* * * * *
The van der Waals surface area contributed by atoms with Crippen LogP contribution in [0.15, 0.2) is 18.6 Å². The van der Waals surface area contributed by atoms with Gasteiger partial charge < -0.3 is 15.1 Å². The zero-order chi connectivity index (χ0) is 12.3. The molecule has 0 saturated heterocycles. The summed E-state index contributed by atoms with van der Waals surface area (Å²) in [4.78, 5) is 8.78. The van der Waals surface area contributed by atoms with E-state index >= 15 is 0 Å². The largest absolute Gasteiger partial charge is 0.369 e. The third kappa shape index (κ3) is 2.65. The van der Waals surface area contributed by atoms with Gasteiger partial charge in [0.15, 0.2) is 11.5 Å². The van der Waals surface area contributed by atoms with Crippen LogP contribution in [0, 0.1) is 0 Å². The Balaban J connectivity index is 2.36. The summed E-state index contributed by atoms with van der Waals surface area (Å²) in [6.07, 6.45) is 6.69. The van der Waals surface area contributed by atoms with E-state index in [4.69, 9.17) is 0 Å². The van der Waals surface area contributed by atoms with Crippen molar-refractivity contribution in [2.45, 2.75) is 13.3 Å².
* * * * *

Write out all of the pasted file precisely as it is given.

The van der Waals surface area contributed by atoms with Crippen LogP contribution in [0.15, 0.2) is 18.6 Å². The van der Waals surface area contributed by atoms with Gasteiger partial charge < -0.3 is 15.1 Å². The zero-order chi connectivity index (χ0) is 12.3. The molecule has 0 saturated heterocycles. The summed E-state index contributed by atoms with van der Waals surface area (Å²) in [4.78, 5) is 8.78. The van der Waals surface area contributed by atoms with E-state index >= 15 is 0 Å². The largest absolute Gasteiger partial charge is 0.369 e. The third kappa shape index (κ3) is 2.65. The van der Waals surface area contributed by atoms with Gasteiger partial charge in [0.15, 0.2) is 11.5 Å². The van der Waals surface area contributed by atoms with Crippen LogP contribution in [0, 0.1) is 0 Å². The Balaban J connectivity index is 2.36. The summed E-state index contributed by atoms with van der Waals surface area (Å²) in [6.07, 6.45) is 6.69. The van der Waals surface area contributed by atoms with E-state index in [4.69, 9.17) is 0 Å². The van der Waals surface area contributed by atoms with Crippen molar-refractivity contribution in [2.45, 2.75) is 13.3 Å².